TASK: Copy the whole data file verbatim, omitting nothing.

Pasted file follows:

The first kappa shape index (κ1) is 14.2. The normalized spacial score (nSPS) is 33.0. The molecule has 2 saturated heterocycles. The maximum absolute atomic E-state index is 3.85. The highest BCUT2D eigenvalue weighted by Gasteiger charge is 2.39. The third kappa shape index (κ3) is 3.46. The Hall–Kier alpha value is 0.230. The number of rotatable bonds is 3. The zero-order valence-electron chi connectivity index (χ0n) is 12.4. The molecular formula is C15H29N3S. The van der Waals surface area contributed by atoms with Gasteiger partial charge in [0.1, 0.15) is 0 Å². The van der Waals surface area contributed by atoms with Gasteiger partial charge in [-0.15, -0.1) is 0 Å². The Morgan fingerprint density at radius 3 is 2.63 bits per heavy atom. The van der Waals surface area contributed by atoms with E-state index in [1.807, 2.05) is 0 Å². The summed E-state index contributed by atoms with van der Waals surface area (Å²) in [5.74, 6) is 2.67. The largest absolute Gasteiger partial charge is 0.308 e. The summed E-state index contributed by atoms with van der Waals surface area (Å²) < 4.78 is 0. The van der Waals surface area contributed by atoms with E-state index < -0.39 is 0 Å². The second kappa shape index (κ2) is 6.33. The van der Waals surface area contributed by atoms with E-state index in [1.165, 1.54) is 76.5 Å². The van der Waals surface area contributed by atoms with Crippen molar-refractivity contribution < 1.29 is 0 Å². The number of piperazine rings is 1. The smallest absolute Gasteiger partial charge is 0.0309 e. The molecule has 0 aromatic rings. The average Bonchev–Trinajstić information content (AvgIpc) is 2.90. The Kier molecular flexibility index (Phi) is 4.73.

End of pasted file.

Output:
The first kappa shape index (κ1) is 14.2. The normalized spacial score (nSPS) is 33.0. The molecule has 2 saturated heterocycles. The maximum absolute atomic E-state index is 3.85. The highest BCUT2D eigenvalue weighted by Gasteiger charge is 2.39. The third kappa shape index (κ3) is 3.46. The Hall–Kier alpha value is 0.230. The number of rotatable bonds is 3. The zero-order valence-electron chi connectivity index (χ0n) is 12.4. The molecular formula is C15H29N3S. The van der Waals surface area contributed by atoms with Gasteiger partial charge in [0.1, 0.15) is 0 Å². The van der Waals surface area contributed by atoms with Gasteiger partial charge in [-0.15, -0.1) is 0 Å². The Morgan fingerprint density at radius 3 is 2.63 bits per heavy atom. The van der Waals surface area contributed by atoms with E-state index in [1.807, 2.05) is 0 Å². The summed E-state index contributed by atoms with van der Waals surface area (Å²) in [5.74, 6) is 2.67. The largest absolute Gasteiger partial charge is 0.308 e. The summed E-state index contributed by atoms with van der Waals surface area (Å²) < 4.78 is 0. The van der Waals surface area contributed by atoms with E-state index < -0.39 is 0 Å². The second kappa shape index (κ2) is 6.33. The van der Waals surface area contributed by atoms with E-state index in [1.165, 1.54) is 76.5 Å². The van der Waals surface area contributed by atoms with Crippen molar-refractivity contribution < 1.29 is 0 Å². The number of piperazine rings is 1. The smallest absolute Gasteiger partial charge is 0.0309 e. The molecule has 0 aromatic rings. The average Bonchev–Trinajstić information content (AvgIpc) is 2.90. The Kier molecular flexibility index (Phi) is 4.73.